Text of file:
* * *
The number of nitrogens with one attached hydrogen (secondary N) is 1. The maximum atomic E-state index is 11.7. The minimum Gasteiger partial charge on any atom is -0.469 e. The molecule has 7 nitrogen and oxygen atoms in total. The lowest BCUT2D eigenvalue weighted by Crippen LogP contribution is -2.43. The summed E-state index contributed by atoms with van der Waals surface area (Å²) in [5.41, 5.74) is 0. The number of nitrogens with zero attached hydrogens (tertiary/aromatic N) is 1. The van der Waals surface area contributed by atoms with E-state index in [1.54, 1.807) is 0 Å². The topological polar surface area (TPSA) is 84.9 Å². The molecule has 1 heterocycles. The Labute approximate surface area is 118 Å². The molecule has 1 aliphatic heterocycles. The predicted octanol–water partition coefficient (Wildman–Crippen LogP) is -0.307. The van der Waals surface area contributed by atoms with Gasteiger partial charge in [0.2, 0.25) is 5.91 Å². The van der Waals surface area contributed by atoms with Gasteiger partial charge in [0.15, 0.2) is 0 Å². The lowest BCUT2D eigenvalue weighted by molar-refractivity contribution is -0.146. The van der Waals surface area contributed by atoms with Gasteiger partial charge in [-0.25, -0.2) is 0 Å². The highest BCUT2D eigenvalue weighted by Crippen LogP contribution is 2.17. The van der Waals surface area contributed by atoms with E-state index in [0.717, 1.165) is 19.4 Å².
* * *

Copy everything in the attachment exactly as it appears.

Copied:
The number of nitrogens with one attached hydrogen (secondary N) is 1. The maximum atomic E-state index is 11.7. The minimum Gasteiger partial charge on any atom is -0.469 e. The molecule has 7 nitrogen and oxygen atoms in total. The lowest BCUT2D eigenvalue weighted by Crippen LogP contribution is -2.43. The summed E-state index contributed by atoms with van der Waals surface area (Å²) in [5.41, 5.74) is 0. The number of nitrogens with zero attached hydrogens (tertiary/aromatic N) is 1. The van der Waals surface area contributed by atoms with E-state index in [1.54, 1.807) is 0 Å². The topological polar surface area (TPSA) is 84.9 Å². The molecule has 1 heterocycles. The Labute approximate surface area is 118 Å². The molecule has 1 aliphatic heterocycles. The predicted octanol–water partition coefficient (Wildman–Crippen LogP) is -0.307. The van der Waals surface area contributed by atoms with Gasteiger partial charge in [0.2, 0.25) is 5.91 Å². The van der Waals surface area contributed by atoms with Gasteiger partial charge in [0.15, 0.2) is 0 Å². The lowest BCUT2D eigenvalue weighted by molar-refractivity contribution is -0.146. The van der Waals surface area contributed by atoms with Gasteiger partial charge in [-0.25, -0.2) is 0 Å². The highest BCUT2D eigenvalue weighted by Crippen LogP contribution is 2.17. The van der Waals surface area contributed by atoms with E-state index in [0.717, 1.165) is 19.4 Å².